Recommend if interested in: work comp history, medical history, radium, stories about women, domestic American WWI stories

2) The Poisoner’s Handbook: Murder and the Birth of Forensic Medicine in Jazz Age New York by Deborah Blum

poisonershandbookI finished The Poisoner’s Handbook a little while ago. I was pointed in its direction after reading A Beautiful Poison by Lydia Kang (a wonderful historical fiction you should also read!!!) which used this book as part of its research.

This book was really good. Its a  superb nonfiction about the development of forensic toxicology in 1920s New York. It was a book organized by poison and how certain techniques were developed to detect these poisons in prominent murders cases. The two primary characters were Charles Norris and Alexander Gettler, major in the New York forensic scene. Not only do you get a good dose of history dressed in murder and poison, the book did a wonderful job in bringing both Norris, Gettler and the setting of New York to life.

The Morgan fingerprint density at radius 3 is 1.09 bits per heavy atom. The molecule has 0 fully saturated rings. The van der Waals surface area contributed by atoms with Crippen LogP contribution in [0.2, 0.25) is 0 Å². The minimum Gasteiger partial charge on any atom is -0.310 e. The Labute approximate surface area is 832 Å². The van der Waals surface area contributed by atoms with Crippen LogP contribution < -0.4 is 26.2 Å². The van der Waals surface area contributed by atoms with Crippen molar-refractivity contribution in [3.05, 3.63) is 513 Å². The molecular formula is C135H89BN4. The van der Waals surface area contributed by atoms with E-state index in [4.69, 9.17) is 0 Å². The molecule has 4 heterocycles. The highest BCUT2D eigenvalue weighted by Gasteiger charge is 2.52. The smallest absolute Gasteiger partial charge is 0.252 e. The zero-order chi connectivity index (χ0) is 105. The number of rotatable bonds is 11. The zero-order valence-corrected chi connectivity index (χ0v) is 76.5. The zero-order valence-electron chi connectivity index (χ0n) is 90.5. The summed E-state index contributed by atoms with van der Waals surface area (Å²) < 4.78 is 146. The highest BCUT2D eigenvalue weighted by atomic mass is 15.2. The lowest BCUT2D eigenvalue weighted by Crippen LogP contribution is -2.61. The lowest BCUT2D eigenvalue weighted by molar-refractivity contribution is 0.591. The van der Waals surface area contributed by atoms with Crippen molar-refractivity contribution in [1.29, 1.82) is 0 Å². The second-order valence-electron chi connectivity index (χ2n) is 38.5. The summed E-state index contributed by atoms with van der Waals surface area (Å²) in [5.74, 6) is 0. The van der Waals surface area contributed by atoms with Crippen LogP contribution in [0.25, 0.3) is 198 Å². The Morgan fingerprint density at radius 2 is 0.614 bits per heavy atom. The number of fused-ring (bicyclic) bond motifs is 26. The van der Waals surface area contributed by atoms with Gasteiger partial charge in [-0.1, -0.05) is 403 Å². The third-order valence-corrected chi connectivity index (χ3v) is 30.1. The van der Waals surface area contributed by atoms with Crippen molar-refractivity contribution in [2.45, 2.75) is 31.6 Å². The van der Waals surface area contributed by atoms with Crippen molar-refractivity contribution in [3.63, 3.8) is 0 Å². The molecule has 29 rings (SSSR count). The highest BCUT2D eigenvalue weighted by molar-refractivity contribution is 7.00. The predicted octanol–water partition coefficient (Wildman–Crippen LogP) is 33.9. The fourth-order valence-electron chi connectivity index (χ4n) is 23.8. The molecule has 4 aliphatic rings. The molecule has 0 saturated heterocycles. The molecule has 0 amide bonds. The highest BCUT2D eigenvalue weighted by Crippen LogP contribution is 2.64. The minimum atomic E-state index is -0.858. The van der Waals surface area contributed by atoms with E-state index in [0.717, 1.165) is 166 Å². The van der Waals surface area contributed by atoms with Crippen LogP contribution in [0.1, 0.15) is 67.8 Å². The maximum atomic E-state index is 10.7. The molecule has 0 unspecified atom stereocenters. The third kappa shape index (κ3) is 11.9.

Recommend if you’re interested in: murder, poison, Prohibition, forensic toxicology, 1920s

3) Surpassing Certainty: What My Twenties Taught Me by Janet Mock

surpassing certaintyI feel like Surpassing Certainty will grow to be one of the most important books I’ve read in 2017. I found myself bingeing the last 100 or so pages and it touched me more than I thought it would. Janet Mock’s reflections on her twenties, the twists and turns in her life, and her journey to find herself and be comfortable with herself really got to me.

Recommend if you’re interested in:  memoir. diverse perspectives (poc, trans, and lgbtqa), learning ways to navigate your twenties or life in general

The Weekly Obsession(s): October 5th, 2017

Funny enough, this one ha a theme!